Marcia Bandera: How would I initiate the process? I would have to...
Lori Gilbert: Would you do it? Would you be involved in initiating the process? I mean, you are Vice Chairman of the, of the Regents.
Marcia Bandera: Hmm-hmm, hmm-hmm.
Lori Gilbert: Because some people feel that the Chairman made several mistakes, so maybe it's time for the Vice Chairman to try to take the lead. [Laughter]
Marcia Bandera: Well, ah, I'll, I'll have to figure out what people think in terms of what, ah, Chairman Anthony did that were mistakes. I don't know what those are. Um, as far as the Vice Chairman stepping in and taking over, ah, I don't know that that's going to happen. Um, but I will think about what people have told me today and until we conclude this session and whatever information came forward, um, and also all the other information or phone calls that I'm getting from people who do not think that 7 people made the wrong decision.
Lori Gilbert: Going back to just that question, Marica, have you heard anything that has made you think twice? Have you heard anything yet today to this moment, since you've been on campus or the days previous?
Marcia Bandera: Ah, I don't know that yet. I'll make up my mind about that.
Lori Gilbert: Thank you.
Marcia Bandera: Hmm-hmm.
Kathy Schwandt: How can people agree with the decision knowing as little as we all know? How can anybody agree or disagree, really?
Marcia Bandera: I don't know why they're thinking about that. I just...
Kathy Schwandt: We disagree because we know Dr. Remington and we don't, we think, I think like Star [Thomson] that it seems pretty harsh...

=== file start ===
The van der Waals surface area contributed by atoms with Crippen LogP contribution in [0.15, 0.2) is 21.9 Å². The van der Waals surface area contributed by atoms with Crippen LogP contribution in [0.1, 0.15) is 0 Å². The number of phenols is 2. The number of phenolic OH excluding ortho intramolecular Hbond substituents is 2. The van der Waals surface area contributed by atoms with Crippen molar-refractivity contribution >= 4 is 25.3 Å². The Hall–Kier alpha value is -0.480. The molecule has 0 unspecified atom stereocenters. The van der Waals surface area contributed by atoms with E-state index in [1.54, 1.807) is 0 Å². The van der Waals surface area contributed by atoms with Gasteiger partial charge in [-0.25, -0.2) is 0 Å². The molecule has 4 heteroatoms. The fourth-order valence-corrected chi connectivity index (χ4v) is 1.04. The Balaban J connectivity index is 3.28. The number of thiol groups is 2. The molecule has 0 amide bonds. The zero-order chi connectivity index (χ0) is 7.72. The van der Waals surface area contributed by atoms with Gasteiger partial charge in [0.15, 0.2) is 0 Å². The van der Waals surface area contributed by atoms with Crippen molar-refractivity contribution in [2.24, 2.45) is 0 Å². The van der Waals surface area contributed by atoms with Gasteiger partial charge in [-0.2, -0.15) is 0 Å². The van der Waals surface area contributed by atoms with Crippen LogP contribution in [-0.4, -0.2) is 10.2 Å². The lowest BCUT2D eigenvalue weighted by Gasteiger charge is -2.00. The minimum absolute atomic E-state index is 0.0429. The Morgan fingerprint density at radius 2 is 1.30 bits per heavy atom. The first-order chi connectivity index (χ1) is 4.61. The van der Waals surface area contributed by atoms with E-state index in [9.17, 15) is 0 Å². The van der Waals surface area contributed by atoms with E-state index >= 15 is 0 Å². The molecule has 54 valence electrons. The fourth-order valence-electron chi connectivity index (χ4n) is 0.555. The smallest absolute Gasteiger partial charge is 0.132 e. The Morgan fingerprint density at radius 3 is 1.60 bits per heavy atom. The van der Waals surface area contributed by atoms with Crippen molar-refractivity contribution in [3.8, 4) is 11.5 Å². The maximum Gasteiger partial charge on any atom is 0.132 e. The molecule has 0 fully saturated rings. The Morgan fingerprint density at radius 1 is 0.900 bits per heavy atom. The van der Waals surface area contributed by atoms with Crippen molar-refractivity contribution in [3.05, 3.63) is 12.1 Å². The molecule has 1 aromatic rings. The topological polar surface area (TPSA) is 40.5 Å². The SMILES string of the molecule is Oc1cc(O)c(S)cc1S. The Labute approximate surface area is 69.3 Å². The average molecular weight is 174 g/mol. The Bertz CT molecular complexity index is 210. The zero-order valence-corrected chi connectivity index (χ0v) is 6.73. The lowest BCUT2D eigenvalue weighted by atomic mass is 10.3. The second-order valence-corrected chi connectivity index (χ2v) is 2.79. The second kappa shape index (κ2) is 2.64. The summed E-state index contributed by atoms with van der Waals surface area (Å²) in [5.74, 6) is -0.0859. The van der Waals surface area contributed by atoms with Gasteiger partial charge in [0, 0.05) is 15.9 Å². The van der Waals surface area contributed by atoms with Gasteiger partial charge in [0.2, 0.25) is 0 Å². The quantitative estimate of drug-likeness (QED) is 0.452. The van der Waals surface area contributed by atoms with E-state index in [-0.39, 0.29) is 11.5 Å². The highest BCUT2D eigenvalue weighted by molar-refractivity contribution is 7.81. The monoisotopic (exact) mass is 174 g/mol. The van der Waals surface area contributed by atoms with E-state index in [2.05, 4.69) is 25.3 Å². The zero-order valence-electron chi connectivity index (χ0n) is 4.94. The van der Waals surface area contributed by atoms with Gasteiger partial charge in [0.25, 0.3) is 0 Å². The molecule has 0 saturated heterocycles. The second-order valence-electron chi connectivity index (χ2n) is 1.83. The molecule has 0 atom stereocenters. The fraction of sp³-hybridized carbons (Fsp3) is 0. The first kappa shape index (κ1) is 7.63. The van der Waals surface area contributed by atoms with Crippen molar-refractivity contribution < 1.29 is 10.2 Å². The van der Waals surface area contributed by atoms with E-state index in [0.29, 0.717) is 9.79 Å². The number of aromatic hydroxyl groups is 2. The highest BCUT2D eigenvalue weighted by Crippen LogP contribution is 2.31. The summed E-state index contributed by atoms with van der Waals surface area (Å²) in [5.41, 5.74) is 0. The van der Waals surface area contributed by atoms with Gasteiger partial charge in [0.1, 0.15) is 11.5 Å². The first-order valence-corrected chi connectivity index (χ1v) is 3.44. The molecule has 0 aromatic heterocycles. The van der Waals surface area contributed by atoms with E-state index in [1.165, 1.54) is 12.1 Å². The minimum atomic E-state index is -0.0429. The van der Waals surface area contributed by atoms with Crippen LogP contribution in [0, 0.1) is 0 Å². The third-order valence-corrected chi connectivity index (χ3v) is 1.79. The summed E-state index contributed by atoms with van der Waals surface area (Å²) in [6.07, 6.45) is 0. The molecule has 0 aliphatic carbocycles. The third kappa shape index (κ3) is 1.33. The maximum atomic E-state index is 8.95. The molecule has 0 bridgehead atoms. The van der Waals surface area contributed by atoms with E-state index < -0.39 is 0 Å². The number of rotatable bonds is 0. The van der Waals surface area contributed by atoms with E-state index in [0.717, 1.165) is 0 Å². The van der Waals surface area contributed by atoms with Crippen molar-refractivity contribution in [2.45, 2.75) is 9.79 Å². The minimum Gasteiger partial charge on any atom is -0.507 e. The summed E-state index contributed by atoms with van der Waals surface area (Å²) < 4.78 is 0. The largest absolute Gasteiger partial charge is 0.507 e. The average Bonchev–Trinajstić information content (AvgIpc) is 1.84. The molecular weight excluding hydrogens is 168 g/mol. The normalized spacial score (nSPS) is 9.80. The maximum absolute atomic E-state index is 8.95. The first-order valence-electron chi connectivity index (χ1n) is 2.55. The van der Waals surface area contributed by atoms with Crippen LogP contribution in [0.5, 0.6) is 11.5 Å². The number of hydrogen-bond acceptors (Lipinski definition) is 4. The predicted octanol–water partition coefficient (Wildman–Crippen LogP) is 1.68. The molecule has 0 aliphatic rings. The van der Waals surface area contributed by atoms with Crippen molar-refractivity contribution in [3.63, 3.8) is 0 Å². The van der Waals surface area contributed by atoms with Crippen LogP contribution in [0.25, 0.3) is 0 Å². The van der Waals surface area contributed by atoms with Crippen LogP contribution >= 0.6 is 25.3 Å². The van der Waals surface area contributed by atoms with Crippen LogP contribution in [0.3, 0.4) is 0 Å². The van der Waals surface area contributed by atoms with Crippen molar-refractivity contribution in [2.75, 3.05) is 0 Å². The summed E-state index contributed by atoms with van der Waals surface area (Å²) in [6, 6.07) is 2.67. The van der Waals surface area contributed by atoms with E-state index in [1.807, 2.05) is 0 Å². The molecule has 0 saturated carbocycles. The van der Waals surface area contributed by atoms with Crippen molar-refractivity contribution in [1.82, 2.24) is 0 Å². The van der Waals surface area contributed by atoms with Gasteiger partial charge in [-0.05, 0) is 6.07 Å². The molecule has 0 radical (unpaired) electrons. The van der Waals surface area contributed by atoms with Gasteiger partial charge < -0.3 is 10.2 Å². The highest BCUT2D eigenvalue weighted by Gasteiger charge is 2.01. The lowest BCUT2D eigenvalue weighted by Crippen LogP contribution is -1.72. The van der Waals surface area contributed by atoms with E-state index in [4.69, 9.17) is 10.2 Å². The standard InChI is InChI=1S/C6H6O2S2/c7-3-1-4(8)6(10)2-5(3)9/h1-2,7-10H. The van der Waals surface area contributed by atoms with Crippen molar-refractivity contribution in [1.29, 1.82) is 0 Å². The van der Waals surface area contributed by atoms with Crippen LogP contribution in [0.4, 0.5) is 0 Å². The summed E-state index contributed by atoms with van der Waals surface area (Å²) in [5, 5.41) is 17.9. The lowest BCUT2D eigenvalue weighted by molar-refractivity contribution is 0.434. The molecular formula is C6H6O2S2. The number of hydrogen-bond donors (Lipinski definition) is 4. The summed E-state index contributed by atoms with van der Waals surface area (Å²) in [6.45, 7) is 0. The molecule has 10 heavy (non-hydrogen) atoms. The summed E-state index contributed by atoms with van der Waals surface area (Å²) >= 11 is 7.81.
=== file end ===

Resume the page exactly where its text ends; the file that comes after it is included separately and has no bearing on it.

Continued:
Marcia Bandera: I don't know why people agree or, or disagree, other than what they based that on for themselves.
Genie Goicoechea: I think one thing...
Marcia Bandera: Just a second there's a lady here that just said...
Pauline Fisher: Oh I was just, I was just, you were saying that all the parties involved had to give permission for this to be released. So, is this Bridget Jones, is she one of the people that has to...ah, approve?...for this stuff to be release?
Marcia Bandera: Yep.
Pauline Fisher: So, what do you think the chances to...?
Marcia Bandera: I have no idea.
Unidentified: ...sign off? It doesn't sound like that would be in her, not in her best interest?
Marcia Bandera: I have no idea. She made allegations and signed them originally, so I don't know where she would be on that. And, if you want to change that under the Open Meeting Law or the University System Code, that may be an action you want to take in terms of personnel.
Pat Josey: I think, I think that, the problem about the thing about democracy we all grew up with is that, you know, when something happens to you, you should have a say in it. I think that's the big thing. Um, if, if we rescinded this vote, if the Regents rescinded the vote, then could Ron have a say? I mean, could he face the charges among the Regents or in a meeting? He didn't get to say anything; he, he was outside the session, and that's – and he was not allowed to speak on his own behalf.